The term ‘coolant’ seems pretty straightforward – it’s something that cools things down. The reality is a little more complex. A coolant has two main uses: lowering temperatures and providing lubrication. These two roles create a perpetual cycle in a sense, especially in the metal industry. Here’s how it works. You might remember from your school science lessons that metal is a good conductor. That means it can get hot or cold quite quickly, usually by drawing heat from the things around it.
So, for example, when you touch a metal spoon, it feels cold on your skin. This is because it rapidly ‘pulls’ your body heat, leaving you with a cold sensation. Similarly, when you put a ladle or spoon into hot food, the metal is scorching when you place it on your tongue or hand – because it instantly absorbed the heat from the dish. Now let’s look at this characteristic in an industrial setting. The metal parts of the machine pull heat from the manufacturing process itself, so they generally remain hot. Also, many times, the metal parts of the machine grind and rub against each other. This generates heat too.
If you’ve watched those sword-making videos online, or those stereotypical cameos that ‘represent industry’, you’ll have noticed that moulding metal requires intense heat to begin with, because you have to melt the metal, cast it, or beat it into shape. So whichever portion your metal is involved in, it’s going to get really, really hot. Of course, the other side of being a good conductor is that metal releases heat as fast as it acquires it. It’s basically a champion of heat transfer. In the earlier example, the cold metal warms up in seconds as it matches your body temperature, and the hot spoon cools fairly fast as well.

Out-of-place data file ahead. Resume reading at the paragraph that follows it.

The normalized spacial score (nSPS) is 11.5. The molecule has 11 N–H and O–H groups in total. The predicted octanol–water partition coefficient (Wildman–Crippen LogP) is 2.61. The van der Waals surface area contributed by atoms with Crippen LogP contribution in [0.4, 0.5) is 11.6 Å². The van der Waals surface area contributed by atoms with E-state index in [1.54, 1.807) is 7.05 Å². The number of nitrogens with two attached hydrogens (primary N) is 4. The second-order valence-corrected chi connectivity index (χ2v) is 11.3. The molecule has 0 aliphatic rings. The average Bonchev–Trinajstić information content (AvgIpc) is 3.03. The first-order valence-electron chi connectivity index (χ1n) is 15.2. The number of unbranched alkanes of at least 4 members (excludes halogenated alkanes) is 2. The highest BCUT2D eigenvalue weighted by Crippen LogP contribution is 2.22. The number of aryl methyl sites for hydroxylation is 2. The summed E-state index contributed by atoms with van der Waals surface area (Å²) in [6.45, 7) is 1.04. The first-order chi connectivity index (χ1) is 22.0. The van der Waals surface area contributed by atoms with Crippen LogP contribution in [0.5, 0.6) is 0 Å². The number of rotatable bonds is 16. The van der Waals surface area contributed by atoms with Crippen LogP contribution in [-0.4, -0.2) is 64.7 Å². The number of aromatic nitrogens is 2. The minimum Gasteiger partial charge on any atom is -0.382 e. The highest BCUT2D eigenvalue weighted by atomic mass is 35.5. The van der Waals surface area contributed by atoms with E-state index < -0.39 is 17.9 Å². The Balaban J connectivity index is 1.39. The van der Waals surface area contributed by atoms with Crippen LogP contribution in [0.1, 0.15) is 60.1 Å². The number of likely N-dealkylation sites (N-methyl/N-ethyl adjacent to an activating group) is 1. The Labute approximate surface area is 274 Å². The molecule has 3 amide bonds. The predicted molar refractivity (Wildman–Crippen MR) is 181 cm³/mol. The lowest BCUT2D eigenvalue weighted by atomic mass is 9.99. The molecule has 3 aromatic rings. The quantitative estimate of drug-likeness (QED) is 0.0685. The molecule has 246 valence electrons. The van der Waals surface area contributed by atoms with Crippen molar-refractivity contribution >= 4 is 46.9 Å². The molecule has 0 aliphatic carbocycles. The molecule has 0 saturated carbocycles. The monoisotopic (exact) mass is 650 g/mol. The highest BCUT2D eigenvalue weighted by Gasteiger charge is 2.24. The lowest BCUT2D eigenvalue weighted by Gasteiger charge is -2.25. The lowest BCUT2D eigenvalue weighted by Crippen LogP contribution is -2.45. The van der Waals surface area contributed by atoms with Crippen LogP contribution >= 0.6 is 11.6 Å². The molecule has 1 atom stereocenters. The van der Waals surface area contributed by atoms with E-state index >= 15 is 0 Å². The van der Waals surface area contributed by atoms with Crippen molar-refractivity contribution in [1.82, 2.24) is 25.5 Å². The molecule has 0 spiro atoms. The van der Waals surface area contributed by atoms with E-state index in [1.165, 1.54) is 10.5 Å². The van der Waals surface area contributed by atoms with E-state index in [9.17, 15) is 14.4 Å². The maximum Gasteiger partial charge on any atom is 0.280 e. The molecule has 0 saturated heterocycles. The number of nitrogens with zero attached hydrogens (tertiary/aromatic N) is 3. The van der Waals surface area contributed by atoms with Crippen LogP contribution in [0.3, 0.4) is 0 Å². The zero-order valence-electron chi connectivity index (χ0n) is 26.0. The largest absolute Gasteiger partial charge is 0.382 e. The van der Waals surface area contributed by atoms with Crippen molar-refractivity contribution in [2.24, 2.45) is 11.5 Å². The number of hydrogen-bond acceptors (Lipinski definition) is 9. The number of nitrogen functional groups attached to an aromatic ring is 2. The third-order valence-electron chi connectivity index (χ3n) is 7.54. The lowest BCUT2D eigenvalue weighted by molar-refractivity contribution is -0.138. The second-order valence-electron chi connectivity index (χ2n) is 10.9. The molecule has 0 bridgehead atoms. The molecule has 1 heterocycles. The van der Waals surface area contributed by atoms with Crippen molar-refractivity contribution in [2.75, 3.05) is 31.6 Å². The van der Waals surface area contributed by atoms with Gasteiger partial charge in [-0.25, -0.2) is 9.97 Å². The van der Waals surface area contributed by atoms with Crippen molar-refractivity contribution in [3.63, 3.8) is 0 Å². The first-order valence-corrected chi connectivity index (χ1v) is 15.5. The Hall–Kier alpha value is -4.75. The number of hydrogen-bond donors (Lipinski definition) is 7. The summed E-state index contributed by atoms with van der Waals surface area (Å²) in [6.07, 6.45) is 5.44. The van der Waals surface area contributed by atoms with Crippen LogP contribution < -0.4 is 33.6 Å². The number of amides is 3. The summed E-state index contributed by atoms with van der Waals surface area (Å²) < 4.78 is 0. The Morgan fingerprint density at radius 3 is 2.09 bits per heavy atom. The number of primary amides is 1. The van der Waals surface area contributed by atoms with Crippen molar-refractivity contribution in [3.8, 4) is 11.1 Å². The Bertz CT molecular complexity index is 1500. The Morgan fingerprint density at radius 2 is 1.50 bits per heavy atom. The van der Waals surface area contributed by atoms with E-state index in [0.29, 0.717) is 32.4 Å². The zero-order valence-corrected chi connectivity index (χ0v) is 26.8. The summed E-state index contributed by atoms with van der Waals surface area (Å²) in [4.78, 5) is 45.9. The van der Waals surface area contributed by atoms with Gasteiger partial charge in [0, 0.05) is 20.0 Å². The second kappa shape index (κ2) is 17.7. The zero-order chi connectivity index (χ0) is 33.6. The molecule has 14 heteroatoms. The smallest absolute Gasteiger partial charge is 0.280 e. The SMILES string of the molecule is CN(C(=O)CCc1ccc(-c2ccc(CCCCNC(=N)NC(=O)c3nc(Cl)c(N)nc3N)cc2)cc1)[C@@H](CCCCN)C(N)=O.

When metal meets air
That said, air is a poor conductor, so while the metal is all too willing to share its heat, its elevated temperature takes a while to spread into the air. The air just isn’t as willing to share. This is where coolants come in. They can be gas or liquid, water-based or oil based. And they have higher conductivity levels than the open air. So when a coolant is run over hot machine parts, they cool down faster. Certain types of coolants – called cutting fluids – are also used for lubrication. coolants smoothen the grinding of metal parts, so less heat is generated.
But why do these machines need to stay cool? If the metal parts are too hot in – say – a engineered plastics factory, they can burn the material, marring the final product. And if the grinding metal parts aren’t lubricated, they wear out faster and scratches or blemishes appear on the ground finished product. In both cases, this can lead to your metal machinery collapsing, which causes stoppage in the production line. Repairs can be pretty expensive too. So, coolant increases the quality of your final product and extends the lifespan of your machine. It cuts down servicing costs too.
Coolant is expensive though, so you don’t just use it once. You can recycle it, but even if you’re going to throw it away, you have to clean it first. Filtration ensures metal shards and other contaminants don’t get into the ground or sewer systems. Here at Interfil, we have a trusted range of coolant filtration equipment, from centrifuges to magnets, plus the Industrial filtration media that goes with them, so talk to us about your coolant cleaning needs.
For a locally made, high-quality solution to coolant filtration, call Interfil today on 02 9533 4433.